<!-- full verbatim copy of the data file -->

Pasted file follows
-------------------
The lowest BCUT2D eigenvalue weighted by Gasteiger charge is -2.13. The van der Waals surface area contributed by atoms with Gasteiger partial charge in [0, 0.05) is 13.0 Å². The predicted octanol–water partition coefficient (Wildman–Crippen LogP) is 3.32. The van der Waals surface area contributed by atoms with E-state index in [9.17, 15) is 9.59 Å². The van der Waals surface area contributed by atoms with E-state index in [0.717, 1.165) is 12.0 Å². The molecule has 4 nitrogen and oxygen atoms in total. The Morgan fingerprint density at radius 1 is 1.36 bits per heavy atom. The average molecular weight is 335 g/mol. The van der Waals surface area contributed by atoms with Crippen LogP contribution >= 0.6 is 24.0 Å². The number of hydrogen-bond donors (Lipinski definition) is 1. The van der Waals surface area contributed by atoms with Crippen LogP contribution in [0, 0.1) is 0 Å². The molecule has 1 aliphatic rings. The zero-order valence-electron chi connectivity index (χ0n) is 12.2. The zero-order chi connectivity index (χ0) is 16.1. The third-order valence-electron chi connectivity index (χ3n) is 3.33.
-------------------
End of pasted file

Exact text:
The lowest BCUT2D eigenvalue weighted by Gasteiger charge is -2.13. The van der Waals surface area contributed by atoms with Gasteiger partial charge in [0, 0.05) is 13.0 Å². The predicted octanol–water partition coefficient (Wildman–Crippen LogP) is 3.32. The van der Waals surface area contributed by atoms with E-state index in [9.17, 15) is 9.59 Å². The van der Waals surface area contributed by atoms with E-state index in [0.717, 1.165) is 12.0 Å². The molecule has 4 nitrogen and oxygen atoms in total. The Morgan fingerprint density at radius 1 is 1.36 bits per heavy atom. The average molecular weight is 335 g/mol. The van der Waals surface area contributed by atoms with Crippen LogP contribution >= 0.6 is 24.0 Å². The number of hydrogen-bond donors (Lipinski definition) is 1. The van der Waals surface area contributed by atoms with Crippen LogP contribution in [0, 0.1) is 0 Å². The molecule has 1 aliphatic rings. The zero-order valence-electron chi connectivity index (χ0n) is 12.2. The zero-order chi connectivity index (χ0) is 16.1. The third-order valence-electron chi connectivity index (χ3n) is 3.33.